It’s World Mental Health Day: Here’s how to find help when you need it

America is in crisis: The coronavirus epidemic continues to plague the country — infecting President Trump and many members of his administration. Racial injustice has led to social unrest and protests continue. Wildfires have devastated the West, while hurricane Delta will be the 10th hurricane to make landfall on the mainland U.S. this season, setting a new record.

The news is overwhelming, and for people living with a mental health condition, this time brings greater uncertainty. The Centers for Disease Control and Prevention released data in August that 40% of participants reported experiencing at least one behavioral health condition or mental health symptom. Nearly 31% reported feeling depressed or anxious and 26% had trauma or stressor related disorder associated with the pandemic.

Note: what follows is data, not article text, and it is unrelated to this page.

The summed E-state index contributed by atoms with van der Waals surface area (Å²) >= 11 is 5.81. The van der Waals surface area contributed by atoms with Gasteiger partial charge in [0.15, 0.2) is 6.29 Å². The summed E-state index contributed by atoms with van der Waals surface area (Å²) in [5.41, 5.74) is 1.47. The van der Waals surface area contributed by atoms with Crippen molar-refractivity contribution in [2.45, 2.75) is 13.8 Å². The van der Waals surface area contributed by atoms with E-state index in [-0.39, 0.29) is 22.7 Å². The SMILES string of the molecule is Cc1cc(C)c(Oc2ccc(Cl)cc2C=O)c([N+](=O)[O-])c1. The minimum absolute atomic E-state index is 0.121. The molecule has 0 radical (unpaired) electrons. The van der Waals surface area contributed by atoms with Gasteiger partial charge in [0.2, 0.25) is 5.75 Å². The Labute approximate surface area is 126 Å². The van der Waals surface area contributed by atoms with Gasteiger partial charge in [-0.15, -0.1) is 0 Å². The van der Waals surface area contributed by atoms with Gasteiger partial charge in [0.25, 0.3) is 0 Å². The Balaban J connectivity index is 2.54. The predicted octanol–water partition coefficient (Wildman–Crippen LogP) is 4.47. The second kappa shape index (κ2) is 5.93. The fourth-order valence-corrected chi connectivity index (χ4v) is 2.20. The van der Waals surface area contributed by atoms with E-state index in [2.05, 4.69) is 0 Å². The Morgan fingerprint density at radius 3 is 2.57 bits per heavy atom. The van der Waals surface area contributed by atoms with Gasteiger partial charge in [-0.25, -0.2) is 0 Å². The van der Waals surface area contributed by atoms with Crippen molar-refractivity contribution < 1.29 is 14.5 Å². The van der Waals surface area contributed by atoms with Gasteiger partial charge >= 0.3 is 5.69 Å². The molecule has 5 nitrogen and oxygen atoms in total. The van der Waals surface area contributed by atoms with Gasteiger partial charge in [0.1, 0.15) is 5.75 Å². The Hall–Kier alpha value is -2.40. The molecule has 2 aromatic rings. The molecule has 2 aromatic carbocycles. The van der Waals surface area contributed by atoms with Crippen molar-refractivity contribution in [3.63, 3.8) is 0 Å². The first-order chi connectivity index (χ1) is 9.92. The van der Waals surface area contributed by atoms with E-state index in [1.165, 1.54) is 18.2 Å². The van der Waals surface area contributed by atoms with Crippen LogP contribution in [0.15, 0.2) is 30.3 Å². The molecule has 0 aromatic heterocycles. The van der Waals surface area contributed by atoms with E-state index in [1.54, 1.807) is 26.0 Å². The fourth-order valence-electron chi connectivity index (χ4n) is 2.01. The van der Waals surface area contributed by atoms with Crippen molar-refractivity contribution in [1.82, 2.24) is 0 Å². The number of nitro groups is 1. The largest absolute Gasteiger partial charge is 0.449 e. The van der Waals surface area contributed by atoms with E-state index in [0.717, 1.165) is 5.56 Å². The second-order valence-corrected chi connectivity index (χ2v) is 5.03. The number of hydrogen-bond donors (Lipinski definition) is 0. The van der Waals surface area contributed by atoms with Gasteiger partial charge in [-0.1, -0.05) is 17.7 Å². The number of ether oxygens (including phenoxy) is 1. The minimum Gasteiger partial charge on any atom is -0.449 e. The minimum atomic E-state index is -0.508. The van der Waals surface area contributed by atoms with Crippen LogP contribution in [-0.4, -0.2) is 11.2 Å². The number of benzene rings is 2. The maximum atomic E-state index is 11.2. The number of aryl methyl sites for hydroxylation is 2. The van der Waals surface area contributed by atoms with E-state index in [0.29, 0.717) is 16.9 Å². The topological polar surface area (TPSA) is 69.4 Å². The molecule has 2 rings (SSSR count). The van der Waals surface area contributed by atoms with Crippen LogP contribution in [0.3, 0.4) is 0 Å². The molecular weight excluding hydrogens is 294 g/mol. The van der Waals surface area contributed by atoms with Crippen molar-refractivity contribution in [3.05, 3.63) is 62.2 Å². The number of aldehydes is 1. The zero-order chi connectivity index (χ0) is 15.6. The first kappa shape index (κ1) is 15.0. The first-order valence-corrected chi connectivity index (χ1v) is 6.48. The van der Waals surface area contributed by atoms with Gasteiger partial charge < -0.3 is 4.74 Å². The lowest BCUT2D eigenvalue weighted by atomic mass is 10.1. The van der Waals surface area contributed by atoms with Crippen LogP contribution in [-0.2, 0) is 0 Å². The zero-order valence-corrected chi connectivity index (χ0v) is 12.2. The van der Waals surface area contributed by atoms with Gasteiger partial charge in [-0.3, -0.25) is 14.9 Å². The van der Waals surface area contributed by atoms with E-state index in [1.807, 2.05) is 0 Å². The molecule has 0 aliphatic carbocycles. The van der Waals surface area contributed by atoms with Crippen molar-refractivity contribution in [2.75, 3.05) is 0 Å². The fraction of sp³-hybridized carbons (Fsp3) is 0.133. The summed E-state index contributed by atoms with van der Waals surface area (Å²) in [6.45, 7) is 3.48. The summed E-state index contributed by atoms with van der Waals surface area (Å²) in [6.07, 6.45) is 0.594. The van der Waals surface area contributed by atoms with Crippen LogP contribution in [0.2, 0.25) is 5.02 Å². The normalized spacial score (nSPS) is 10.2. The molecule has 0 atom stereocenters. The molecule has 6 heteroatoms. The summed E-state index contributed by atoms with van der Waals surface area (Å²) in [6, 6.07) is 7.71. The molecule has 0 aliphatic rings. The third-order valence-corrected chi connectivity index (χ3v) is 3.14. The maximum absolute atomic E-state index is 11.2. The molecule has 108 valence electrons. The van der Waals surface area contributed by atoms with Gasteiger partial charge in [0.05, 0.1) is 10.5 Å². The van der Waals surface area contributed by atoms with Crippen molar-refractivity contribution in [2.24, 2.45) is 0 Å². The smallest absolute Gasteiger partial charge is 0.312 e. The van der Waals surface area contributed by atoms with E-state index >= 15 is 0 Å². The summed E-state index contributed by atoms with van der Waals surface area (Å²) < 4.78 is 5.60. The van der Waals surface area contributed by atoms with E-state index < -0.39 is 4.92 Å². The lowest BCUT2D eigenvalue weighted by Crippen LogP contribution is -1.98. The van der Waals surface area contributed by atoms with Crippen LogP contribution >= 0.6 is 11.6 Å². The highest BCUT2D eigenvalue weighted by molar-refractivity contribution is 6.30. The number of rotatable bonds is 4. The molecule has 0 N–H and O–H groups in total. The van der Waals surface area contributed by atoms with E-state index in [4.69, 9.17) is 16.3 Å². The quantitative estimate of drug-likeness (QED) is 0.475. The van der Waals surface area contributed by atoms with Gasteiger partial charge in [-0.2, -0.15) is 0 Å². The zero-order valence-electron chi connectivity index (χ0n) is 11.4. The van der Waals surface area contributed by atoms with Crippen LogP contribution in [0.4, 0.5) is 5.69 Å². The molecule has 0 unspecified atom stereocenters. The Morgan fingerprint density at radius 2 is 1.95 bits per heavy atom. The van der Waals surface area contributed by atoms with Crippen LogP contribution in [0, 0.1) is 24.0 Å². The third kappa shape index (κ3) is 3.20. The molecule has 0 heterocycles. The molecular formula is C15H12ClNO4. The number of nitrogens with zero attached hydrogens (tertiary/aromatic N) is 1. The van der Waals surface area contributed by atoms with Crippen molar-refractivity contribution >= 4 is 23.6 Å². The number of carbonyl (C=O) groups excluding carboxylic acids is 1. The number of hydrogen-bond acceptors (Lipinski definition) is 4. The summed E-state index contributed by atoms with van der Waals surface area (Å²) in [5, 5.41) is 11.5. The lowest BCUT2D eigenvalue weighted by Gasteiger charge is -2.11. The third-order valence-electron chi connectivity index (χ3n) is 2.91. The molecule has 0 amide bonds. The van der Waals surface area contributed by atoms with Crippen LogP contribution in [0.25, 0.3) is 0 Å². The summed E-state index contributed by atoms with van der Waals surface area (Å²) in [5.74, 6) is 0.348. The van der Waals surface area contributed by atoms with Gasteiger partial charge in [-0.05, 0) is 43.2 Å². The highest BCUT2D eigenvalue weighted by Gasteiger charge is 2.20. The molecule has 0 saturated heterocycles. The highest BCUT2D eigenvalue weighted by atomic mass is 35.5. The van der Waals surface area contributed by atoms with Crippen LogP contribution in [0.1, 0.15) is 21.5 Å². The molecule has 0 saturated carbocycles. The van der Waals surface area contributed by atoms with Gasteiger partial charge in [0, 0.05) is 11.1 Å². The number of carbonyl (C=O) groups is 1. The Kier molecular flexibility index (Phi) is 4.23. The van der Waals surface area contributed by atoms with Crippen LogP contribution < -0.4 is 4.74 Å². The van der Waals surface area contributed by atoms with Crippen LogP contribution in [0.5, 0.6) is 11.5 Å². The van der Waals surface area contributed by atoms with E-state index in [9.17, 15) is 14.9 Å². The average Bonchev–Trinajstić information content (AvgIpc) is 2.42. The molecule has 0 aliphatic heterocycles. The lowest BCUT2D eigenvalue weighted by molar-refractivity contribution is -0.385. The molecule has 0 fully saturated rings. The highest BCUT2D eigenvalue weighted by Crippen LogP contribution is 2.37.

Yet, with the coronavirus still prevalent in much of the country, it is a difficult time to get help. You might be wondering: What is teletherapy? What does one do in a crisis now? What happens if people can’t see their friends and family? These feelings should be expected and experts want people to reach out for help when needed.

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